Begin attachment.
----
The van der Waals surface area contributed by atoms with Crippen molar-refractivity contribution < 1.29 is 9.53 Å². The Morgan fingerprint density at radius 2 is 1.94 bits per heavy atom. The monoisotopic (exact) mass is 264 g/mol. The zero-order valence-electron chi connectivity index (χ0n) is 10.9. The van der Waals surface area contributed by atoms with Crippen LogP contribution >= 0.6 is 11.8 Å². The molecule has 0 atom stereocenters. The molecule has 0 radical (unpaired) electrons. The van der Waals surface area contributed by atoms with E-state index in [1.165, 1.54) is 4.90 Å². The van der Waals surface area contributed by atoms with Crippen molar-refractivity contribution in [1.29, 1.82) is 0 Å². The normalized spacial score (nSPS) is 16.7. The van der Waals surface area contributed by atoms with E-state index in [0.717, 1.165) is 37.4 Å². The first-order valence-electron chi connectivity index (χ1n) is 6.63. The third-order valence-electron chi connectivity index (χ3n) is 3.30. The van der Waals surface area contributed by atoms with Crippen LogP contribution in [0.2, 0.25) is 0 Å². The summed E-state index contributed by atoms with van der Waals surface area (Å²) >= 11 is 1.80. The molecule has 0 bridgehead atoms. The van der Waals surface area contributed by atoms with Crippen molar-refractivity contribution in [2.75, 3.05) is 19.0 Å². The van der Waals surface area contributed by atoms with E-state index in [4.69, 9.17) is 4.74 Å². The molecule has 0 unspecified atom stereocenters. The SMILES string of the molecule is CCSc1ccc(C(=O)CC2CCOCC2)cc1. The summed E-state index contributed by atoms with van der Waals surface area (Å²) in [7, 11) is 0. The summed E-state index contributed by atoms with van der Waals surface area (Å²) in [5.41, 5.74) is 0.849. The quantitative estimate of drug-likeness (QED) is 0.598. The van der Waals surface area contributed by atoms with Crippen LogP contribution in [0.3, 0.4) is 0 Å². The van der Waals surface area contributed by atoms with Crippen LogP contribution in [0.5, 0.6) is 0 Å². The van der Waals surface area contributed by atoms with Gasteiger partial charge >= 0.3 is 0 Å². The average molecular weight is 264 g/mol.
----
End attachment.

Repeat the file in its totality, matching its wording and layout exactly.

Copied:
The van der Waals surface area contributed by atoms with Crippen molar-refractivity contribution < 1.29 is 9.53 Å². The Morgan fingerprint density at radius 2 is 1.94 bits per heavy atom. The monoisotopic (exact) mass is 264 g/mol. The zero-order valence-electron chi connectivity index (χ0n) is 10.9. The van der Waals surface area contributed by atoms with Crippen LogP contribution >= 0.6 is 11.8 Å². The molecule has 0 atom stereocenters. The molecule has 0 radical (unpaired) electrons. The van der Waals surface area contributed by atoms with E-state index in [1.165, 1.54) is 4.90 Å². The van der Waals surface area contributed by atoms with Crippen molar-refractivity contribution in [1.29, 1.82) is 0 Å². The normalized spacial score (nSPS) is 16.7. The van der Waals surface area contributed by atoms with E-state index in [0.717, 1.165) is 37.4 Å². The first-order valence-electron chi connectivity index (χ1n) is 6.63. The third-order valence-electron chi connectivity index (χ3n) is 3.30. The van der Waals surface area contributed by atoms with Crippen LogP contribution in [0.2, 0.25) is 0 Å². The summed E-state index contributed by atoms with van der Waals surface area (Å²) >= 11 is 1.80. The molecule has 0 bridgehead atoms. The van der Waals surface area contributed by atoms with Crippen molar-refractivity contribution in [2.75, 3.05) is 19.0 Å². The van der Waals surface area contributed by atoms with E-state index in [4.69, 9.17) is 4.74 Å². The molecule has 0 unspecified atom stereocenters. The SMILES string of the molecule is CCSc1ccc(C(=O)CC2CCOCC2)cc1. The summed E-state index contributed by atoms with van der Waals surface area (Å²) in [7, 11) is 0. The summed E-state index contributed by atoms with van der Waals surface area (Å²) in [5.41, 5.74) is 0.849. The quantitative estimate of drug-likeness (QED) is 0.598. The van der Waals surface area contributed by atoms with Crippen LogP contribution in [0.3, 0.4) is 0 Å². The van der Waals surface area contributed by atoms with Crippen LogP contribution in [0.5, 0.6) is 0 Å². The van der Waals surface area contributed by atoms with Gasteiger partial charge >= 0.3 is 0 Å². The average molecular weight is 264 g/mol.